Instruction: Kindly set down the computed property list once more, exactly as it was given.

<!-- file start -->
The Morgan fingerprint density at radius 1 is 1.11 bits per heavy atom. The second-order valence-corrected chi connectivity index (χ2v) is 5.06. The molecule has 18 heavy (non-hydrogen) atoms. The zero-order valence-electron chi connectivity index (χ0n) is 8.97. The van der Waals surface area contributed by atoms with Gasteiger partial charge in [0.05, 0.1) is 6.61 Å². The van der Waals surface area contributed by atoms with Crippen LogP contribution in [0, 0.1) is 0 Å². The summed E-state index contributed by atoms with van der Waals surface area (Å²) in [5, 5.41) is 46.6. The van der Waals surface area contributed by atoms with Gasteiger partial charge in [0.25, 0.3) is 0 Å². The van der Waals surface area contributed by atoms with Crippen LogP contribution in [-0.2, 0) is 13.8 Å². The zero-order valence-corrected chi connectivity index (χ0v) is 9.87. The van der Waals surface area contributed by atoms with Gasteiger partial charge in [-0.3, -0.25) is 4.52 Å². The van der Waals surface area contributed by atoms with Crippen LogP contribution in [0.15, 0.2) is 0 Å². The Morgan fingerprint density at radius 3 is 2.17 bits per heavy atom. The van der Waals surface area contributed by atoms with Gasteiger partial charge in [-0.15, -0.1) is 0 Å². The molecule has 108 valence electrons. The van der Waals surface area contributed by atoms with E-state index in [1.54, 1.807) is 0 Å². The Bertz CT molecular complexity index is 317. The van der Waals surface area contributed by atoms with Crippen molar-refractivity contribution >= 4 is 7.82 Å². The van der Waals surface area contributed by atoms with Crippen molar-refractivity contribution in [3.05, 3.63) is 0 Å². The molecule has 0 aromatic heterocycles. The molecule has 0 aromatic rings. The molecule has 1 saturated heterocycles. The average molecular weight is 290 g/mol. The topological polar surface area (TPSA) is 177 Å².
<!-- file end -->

The Morgan fingerprint density at radius 1 is 1.11 bits per heavy atom. The second-order valence-corrected chi connectivity index (χ2v) is 5.06. The molecule has 18 heavy (non-hydrogen) atoms. The zero-order valence-electron chi connectivity index (χ0n) is 8.97. The van der Waals surface area contributed by atoms with Gasteiger partial charge in [0.05, 0.1) is 6.61 Å². The van der Waals surface area contributed by atoms with Crippen LogP contribution in [0, 0.1) is 0 Å². The summed E-state index contributed by atoms with van der Waals surface area (Å²) in [5, 5.41) is 46.6. The van der Waals surface area contributed by atoms with Gasteiger partial charge in [0.25, 0.3) is 0 Å². The van der Waals surface area contributed by atoms with Crippen LogP contribution in [-0.2, 0) is 13.8 Å². The zero-order valence-corrected chi connectivity index (χ0v) is 9.87. The van der Waals surface area contributed by atoms with Gasteiger partial charge in [-0.3, -0.25) is 4.52 Å². The van der Waals surface area contributed by atoms with Crippen LogP contribution in [0.15, 0.2) is 0 Å². The Morgan fingerprint density at radius 3 is 2.17 bits per heavy atom. The van der Waals surface area contributed by atoms with Gasteiger partial charge in [-0.15, -0.1) is 0 Å². The molecule has 108 valence electrons. The van der Waals surface area contributed by atoms with E-state index in [1.54, 1.807) is 0 Å². The Bertz CT molecular complexity index is 317. The van der Waals surface area contributed by atoms with Crippen molar-refractivity contribution >= 4 is 7.82 Å². The van der Waals surface area contributed by atoms with Crippen molar-refractivity contribution in [3.05, 3.63) is 0 Å². The molecule has 0 aromatic heterocycles. The molecule has 0 aromatic rings. The molecule has 1 saturated heterocycles. The average molecular weight is 290 g/mol. The topological polar surface area (TPSA) is 177 Å².